But if we take a moment to understand the science behind sampling methods, and realize that it is not voodoo magic, then I think the community can begin to focus on the real issues the study uncovered. To put it simply, sampling is indeed science. Without going into the theory of probablity and the numerous mathematical assesssments to test the validity of a sample, we can say that a random sample, so long as the laws of probablity and nature hold true, and some tear in the fabric of the universe has not occured, is certainly representative of any population it attempts to embody.

Let us first begin to understand why this is so. When I taught statistics and probability to undergrads during my days as an instructor, I found I needed to keep this explanation simple – not because my students lacked the intellengence to fully understand this, but more so because probablity theory can get a little sticky, and keeping the examples simple seemed to work best. Imagine we have a coin – a fair sided coin that is not weighted in any way (aside from a screw up from the Treasury, in which case your coin could be worth a bundle of cash). We all know this example. If you flip it, you have a 50-50 chance of getting a particular side of that coin. In essence, that is the law of probability (the simplest of many).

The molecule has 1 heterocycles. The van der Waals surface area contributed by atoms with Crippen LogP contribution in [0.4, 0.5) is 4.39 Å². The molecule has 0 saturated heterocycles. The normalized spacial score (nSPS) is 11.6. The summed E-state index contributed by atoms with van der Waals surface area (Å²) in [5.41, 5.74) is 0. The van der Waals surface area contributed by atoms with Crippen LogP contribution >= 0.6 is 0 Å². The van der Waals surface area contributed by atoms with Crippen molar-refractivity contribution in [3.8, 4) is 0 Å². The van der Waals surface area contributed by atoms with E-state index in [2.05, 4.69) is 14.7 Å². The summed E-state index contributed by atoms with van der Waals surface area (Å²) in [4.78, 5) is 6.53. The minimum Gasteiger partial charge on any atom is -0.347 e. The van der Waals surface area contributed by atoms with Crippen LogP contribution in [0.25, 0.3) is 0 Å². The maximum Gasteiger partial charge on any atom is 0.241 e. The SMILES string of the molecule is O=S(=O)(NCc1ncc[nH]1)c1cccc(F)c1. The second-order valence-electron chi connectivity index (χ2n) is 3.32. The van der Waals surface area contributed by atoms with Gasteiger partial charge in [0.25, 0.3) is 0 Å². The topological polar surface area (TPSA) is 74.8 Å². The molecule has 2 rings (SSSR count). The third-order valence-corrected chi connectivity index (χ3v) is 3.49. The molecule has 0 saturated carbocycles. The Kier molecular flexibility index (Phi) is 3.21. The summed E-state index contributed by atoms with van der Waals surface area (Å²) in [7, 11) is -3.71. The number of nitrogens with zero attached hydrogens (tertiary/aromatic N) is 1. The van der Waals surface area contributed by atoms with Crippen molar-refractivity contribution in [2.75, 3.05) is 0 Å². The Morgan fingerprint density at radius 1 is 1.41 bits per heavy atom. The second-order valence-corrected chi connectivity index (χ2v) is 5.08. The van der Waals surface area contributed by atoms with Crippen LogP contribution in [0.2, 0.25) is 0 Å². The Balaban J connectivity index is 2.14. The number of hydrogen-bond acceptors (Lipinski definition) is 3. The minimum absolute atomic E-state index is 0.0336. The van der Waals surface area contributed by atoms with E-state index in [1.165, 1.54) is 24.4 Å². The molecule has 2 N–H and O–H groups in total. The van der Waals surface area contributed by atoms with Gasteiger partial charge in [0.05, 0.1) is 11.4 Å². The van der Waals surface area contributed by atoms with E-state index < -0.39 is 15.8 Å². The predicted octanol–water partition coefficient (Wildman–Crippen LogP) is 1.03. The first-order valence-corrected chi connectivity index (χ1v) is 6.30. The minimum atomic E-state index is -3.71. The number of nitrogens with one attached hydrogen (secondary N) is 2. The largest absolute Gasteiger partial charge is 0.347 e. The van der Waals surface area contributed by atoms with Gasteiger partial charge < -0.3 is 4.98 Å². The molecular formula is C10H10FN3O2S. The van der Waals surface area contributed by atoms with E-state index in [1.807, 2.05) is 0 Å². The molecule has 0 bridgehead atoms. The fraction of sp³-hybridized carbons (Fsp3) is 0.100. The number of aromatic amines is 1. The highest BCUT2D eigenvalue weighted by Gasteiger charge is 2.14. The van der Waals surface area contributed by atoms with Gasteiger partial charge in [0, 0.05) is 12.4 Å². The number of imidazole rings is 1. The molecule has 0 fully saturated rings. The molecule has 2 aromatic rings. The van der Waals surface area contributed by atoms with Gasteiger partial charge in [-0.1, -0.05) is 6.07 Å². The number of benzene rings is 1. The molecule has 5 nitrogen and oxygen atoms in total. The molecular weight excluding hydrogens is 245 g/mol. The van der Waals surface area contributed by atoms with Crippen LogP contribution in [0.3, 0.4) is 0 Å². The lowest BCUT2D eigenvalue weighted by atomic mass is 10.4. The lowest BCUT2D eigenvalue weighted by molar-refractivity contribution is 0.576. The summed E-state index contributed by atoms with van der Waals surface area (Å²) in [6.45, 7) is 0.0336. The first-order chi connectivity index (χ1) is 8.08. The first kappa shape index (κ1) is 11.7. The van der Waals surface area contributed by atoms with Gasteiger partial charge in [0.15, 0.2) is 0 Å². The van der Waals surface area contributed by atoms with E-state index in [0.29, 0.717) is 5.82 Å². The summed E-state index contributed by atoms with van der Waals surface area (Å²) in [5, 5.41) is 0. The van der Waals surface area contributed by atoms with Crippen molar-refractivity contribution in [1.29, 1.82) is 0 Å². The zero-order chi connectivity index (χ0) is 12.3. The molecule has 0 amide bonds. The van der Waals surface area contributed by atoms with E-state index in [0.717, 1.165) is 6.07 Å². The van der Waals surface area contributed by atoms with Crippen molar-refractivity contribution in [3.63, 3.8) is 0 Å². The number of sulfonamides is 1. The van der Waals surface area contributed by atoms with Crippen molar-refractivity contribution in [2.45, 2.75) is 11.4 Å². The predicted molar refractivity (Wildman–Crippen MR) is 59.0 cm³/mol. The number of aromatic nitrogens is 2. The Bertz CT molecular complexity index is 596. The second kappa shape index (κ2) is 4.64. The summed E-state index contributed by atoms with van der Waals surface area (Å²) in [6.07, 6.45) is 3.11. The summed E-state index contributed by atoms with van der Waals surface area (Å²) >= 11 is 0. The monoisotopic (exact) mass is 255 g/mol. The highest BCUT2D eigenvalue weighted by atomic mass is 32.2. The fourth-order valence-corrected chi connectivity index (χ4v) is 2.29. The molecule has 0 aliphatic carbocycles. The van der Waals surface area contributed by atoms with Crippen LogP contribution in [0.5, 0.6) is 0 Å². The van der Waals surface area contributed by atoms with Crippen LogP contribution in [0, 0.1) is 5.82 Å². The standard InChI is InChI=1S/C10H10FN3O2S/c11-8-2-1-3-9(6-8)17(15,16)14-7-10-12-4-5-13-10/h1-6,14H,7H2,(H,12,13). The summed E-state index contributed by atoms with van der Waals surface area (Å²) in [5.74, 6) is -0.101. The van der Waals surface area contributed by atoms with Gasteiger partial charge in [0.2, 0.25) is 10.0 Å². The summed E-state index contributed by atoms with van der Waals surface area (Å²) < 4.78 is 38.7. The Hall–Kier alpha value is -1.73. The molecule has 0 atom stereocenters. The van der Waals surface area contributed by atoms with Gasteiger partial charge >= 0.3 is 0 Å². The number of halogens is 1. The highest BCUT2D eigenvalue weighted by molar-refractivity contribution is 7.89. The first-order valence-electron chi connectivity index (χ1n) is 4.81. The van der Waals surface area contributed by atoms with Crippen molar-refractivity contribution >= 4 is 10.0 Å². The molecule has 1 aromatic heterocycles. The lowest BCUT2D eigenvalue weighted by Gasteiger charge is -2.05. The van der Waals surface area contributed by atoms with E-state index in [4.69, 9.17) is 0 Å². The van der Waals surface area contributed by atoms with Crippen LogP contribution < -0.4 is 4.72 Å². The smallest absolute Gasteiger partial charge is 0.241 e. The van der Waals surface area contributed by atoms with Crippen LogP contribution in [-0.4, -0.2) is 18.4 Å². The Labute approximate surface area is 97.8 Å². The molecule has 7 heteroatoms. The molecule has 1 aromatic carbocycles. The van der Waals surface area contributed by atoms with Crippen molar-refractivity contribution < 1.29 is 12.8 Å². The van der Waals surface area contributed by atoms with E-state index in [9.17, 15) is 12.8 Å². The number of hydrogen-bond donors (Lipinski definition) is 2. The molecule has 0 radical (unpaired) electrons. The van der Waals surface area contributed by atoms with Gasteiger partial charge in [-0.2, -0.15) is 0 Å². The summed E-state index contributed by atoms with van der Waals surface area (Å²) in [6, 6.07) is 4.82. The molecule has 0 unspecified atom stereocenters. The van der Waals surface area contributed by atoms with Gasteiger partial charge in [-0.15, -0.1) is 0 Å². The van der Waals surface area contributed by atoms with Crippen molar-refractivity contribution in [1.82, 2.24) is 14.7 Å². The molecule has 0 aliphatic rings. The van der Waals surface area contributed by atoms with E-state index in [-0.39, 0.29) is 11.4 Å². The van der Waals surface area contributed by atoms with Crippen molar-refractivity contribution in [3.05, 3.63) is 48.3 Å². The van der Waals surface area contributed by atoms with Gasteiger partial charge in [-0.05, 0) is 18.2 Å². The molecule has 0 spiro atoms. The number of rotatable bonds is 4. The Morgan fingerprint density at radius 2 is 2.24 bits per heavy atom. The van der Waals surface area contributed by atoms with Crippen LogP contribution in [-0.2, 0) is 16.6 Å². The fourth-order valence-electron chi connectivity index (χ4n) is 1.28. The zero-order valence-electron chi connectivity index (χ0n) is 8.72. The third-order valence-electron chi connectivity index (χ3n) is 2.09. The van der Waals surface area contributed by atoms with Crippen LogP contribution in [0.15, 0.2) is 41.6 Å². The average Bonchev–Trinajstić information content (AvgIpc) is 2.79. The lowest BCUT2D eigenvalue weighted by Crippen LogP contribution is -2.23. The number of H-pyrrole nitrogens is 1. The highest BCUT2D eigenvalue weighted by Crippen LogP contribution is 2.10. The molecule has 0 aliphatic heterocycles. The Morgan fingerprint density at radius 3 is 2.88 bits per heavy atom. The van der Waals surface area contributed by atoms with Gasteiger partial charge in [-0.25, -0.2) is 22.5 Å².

Random sampling is the same way. While there are various methods to go about sampling a population randomly, Simple Random Sampling is the easiest and most commonly used. To put it simply, each member of a population is assigned a unique value, and a random generator picks values within a defined range (say 1 to 1,000,000). Each member of that population has an equal chance of being selected. These chosen members become the lucky ones to be a true representation of a population. They are not “chosen” in the sense that they get to drink the Koolaid and ascend beyond, but they are chosen to speak on behalf of an entire population. Pretty cool, huh?!